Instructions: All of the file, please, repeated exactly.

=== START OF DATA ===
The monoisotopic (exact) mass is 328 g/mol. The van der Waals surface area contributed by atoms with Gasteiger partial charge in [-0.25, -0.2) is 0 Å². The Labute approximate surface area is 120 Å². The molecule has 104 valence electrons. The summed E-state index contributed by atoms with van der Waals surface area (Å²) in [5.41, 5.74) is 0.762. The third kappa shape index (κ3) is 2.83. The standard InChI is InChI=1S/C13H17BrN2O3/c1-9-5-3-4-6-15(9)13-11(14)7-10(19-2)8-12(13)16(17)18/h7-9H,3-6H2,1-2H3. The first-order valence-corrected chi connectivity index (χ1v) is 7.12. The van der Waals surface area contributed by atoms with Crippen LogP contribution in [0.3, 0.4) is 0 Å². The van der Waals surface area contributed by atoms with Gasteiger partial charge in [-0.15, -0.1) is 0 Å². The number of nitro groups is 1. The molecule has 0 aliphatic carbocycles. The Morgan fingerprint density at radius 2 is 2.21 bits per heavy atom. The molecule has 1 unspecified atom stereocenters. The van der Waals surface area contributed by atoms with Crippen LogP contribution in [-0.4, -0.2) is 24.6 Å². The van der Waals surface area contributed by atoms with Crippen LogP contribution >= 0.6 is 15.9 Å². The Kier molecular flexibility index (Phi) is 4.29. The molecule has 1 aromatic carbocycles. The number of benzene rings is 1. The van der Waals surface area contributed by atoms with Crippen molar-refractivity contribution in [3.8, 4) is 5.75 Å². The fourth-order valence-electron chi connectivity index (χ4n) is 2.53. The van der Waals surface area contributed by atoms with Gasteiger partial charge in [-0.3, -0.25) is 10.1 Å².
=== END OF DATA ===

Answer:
The monoisotopic (exact) mass is 328 g/mol. The van der Waals surface area contributed by atoms with Gasteiger partial charge in [-0.25, -0.2) is 0 Å². The Labute approximate surface area is 120 Å². The molecule has 104 valence electrons. The summed E-state index contributed by atoms with van der Waals surface area (Å²) in [5.41, 5.74) is 0.762. The third kappa shape index (κ3) is 2.83. The standard InChI is InChI=1S/C13H17BrN2O3/c1-9-5-3-4-6-15(9)13-11(14)7-10(19-2)8-12(13)16(17)18/h7-9H,3-6H2,1-2H3. The first-order valence-corrected chi connectivity index (χ1v) is 7.12. The van der Waals surface area contributed by atoms with Crippen LogP contribution in [0.3, 0.4) is 0 Å². The van der Waals surface area contributed by atoms with Gasteiger partial charge in [-0.15, -0.1) is 0 Å². The number of nitro groups is 1. The molecule has 0 aliphatic carbocycles. The Morgan fingerprint density at radius 2 is 2.21 bits per heavy atom. The molecule has 1 unspecified atom stereocenters. The van der Waals surface area contributed by atoms with Crippen LogP contribution in [-0.4, -0.2) is 24.6 Å². The van der Waals surface area contributed by atoms with Crippen LogP contribution >= 0.6 is 15.9 Å². The Kier molecular flexibility index (Phi) is 4.29. The molecule has 1 aromatic carbocycles. The number of benzene rings is 1. The van der Waals surface area contributed by atoms with Crippen molar-refractivity contribution in [3.8, 4) is 5.75 Å². The fourth-order valence-electron chi connectivity index (χ4n) is 2.53. The van der Waals surface area contributed by atoms with Gasteiger partial charge in [-0.3, -0.25) is 10.1 Å².